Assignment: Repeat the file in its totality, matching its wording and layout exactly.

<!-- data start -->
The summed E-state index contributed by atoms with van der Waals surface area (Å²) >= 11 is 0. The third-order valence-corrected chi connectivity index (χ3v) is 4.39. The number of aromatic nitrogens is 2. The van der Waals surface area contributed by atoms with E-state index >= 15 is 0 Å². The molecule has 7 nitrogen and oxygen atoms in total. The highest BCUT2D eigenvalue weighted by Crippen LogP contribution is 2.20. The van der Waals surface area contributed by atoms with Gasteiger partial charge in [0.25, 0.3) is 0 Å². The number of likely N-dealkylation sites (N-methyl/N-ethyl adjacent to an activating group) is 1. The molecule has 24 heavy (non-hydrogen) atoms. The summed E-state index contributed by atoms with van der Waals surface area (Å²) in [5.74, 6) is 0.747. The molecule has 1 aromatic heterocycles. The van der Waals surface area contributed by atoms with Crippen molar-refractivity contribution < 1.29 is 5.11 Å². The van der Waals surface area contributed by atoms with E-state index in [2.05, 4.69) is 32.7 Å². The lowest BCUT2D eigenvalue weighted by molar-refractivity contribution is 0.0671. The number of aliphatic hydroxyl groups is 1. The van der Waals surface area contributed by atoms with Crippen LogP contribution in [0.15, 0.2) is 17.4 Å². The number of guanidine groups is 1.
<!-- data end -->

The summed E-state index contributed by atoms with van der Waals surface area (Å²) >= 11 is 0. The third-order valence-corrected chi connectivity index (χ3v) is 4.39. The number of aromatic nitrogens is 2. The van der Waals surface area contributed by atoms with E-state index >= 15 is 0 Å². The molecule has 7 nitrogen and oxygen atoms in total. The highest BCUT2D eigenvalue weighted by Crippen LogP contribution is 2.20. The van der Waals surface area contributed by atoms with Gasteiger partial charge in [0.25, 0.3) is 0 Å². The number of likely N-dealkylation sites (N-methyl/N-ethyl adjacent to an activating group) is 1. The molecule has 24 heavy (non-hydrogen) atoms. The summed E-state index contributed by atoms with van der Waals surface area (Å²) in [5.74, 6) is 0.747. The molecule has 1 aromatic heterocycles. The van der Waals surface area contributed by atoms with Crippen molar-refractivity contribution < 1.29 is 5.11 Å². The van der Waals surface area contributed by atoms with E-state index in [2.05, 4.69) is 32.7 Å². The lowest BCUT2D eigenvalue weighted by molar-refractivity contribution is 0.0671. The number of aliphatic hydroxyl groups is 1. The van der Waals surface area contributed by atoms with Crippen LogP contribution in [0.15, 0.2) is 17.4 Å². The number of guanidine groups is 1.